© Borgis - New Medicine 3/2010, s. 90-91
*Ewa Ogłodek, Aleksander Araszkiewicz
Application of the Short Evaluation Scale of Schizophasia (SESS) in a Female Patient with Paranoid Schizophrenia
Chair and Clinic of Psychiatry of the Nicolaus Copernicus University Collegium Medicum in Bydgoszcz, Poland
Head of Clinic: Prof. Aleksander Araszkiewicz, MD, PhD
Language disturbances, along with formal thinking disturbances, form one of the basic criteria of diagnosing schizophrenia. One of the language disturbances described in the literature is schizophasia, which is associated with disorders in the functioning of cerebral structures. The aim of this study was to analyse language disturbances in a 60-year-old female patient with paranoid schizophrenia. The examined patient achieved a score of 10 points on the Short Evaluation Scale of Schizophasia, which is proof of an acute phase of schizophasia. High intensity of schizophasia symptoms is often associated with a bad prognosis of a psychotic disease.
Schizophrenia is a complex disorder with a wide range of symptoms. Formal thought disorder is one of the main symptoms of schizophrenia, and there is increasing evidence that it can be traced to abnormalities in specific brain regions (1). In particular, formal thought disorder is often interpreted as a complex dysfunction of the language system, involving executive function, semantic memory and spreading activation in semantic memory (2, 3). Formal thought disorder, defined by DSM-IV as "disordered speech or utterances", also known as schizophasia (language disorder in schizophrenia), has been treated as a core feature of psychosis since Kraepelin and Bleuler. The aim of this study was to analyse language disturbances in a patient with paranoid schizophrenia.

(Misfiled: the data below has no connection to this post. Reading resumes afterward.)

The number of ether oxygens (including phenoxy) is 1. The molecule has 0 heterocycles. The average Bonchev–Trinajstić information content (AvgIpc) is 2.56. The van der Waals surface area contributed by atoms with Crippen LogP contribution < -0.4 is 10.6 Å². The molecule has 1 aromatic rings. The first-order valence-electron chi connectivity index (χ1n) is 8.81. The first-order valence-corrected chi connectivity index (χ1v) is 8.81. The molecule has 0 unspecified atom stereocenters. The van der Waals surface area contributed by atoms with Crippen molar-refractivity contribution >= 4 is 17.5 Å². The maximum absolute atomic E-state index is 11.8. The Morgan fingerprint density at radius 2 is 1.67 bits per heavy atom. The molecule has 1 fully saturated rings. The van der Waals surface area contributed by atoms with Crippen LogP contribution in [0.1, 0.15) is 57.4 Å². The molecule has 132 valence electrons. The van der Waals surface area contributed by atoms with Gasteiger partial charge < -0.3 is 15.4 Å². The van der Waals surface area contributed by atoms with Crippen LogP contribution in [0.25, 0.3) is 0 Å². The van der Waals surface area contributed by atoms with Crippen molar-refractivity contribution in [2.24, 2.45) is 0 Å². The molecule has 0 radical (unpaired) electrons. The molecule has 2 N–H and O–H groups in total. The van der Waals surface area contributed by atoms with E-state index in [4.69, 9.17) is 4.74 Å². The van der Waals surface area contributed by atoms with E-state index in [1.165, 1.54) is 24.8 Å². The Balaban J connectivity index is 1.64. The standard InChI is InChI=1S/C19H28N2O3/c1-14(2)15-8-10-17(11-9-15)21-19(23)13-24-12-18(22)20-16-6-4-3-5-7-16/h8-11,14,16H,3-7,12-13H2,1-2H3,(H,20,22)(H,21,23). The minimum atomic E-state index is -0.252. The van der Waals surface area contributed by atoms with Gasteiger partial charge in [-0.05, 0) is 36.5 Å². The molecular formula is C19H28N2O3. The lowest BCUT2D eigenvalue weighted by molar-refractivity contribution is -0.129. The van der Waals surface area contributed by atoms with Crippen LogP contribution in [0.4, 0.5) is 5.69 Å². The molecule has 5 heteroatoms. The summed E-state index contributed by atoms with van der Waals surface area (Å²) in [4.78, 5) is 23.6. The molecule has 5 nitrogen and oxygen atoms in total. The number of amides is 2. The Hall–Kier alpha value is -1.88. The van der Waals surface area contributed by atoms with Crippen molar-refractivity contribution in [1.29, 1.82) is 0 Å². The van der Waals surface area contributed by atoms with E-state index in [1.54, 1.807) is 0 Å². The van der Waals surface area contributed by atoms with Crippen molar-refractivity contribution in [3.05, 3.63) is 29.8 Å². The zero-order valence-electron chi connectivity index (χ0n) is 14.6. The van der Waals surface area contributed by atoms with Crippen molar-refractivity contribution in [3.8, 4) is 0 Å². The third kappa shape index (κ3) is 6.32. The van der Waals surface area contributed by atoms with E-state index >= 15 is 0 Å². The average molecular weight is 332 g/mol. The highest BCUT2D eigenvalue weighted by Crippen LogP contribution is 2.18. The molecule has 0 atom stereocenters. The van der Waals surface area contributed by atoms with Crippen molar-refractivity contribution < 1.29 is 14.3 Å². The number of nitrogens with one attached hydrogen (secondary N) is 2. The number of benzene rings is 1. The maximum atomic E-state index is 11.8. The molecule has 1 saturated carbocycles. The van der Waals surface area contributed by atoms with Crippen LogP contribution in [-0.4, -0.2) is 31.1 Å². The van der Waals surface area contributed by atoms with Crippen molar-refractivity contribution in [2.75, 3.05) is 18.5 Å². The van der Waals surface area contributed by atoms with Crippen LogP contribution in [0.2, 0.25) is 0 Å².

The aim of the study was to evaluate schizophasia in a 60-year-old female patient with paranoid schizophrenia. For the psychiatric examination of the patient, the DSM-IV classification was applied and paranoid schizophrenia was diagnosed. Next, using the Short Evaluation Scale of Schizophasia (SESS), the grammatical, semantic and pragmatic cohesion of the patient's linguistic utterances were evaluated (4). The total score of SESS was 9. An analysis of the Short Evaluation Scale of Schizophasia showed that the patient obtained the highest value for the "pragmatic cohesion" factor. Figure 1 presents the percentage distribution of factors of schizophasia in the patient with paranoid schizophrenia.
Fig. 1. Short Evaluation Scale of Schizophasia (SESS).
In our investigation the 60-year-old female patient met the criteria of paranoid schizophrenia. The patient's score on the Evaluation Scale of Schizophasia revealed the highest value of the "pragmatic cohesion" factor, which may suggest that the subjective reality of auditory and verbal hallucinations is related to motor mechanisms of speech comprehension.
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zaakceptowano do druku: 2010-09-15
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e-mail: email@example.comNew Medicine 3/2010
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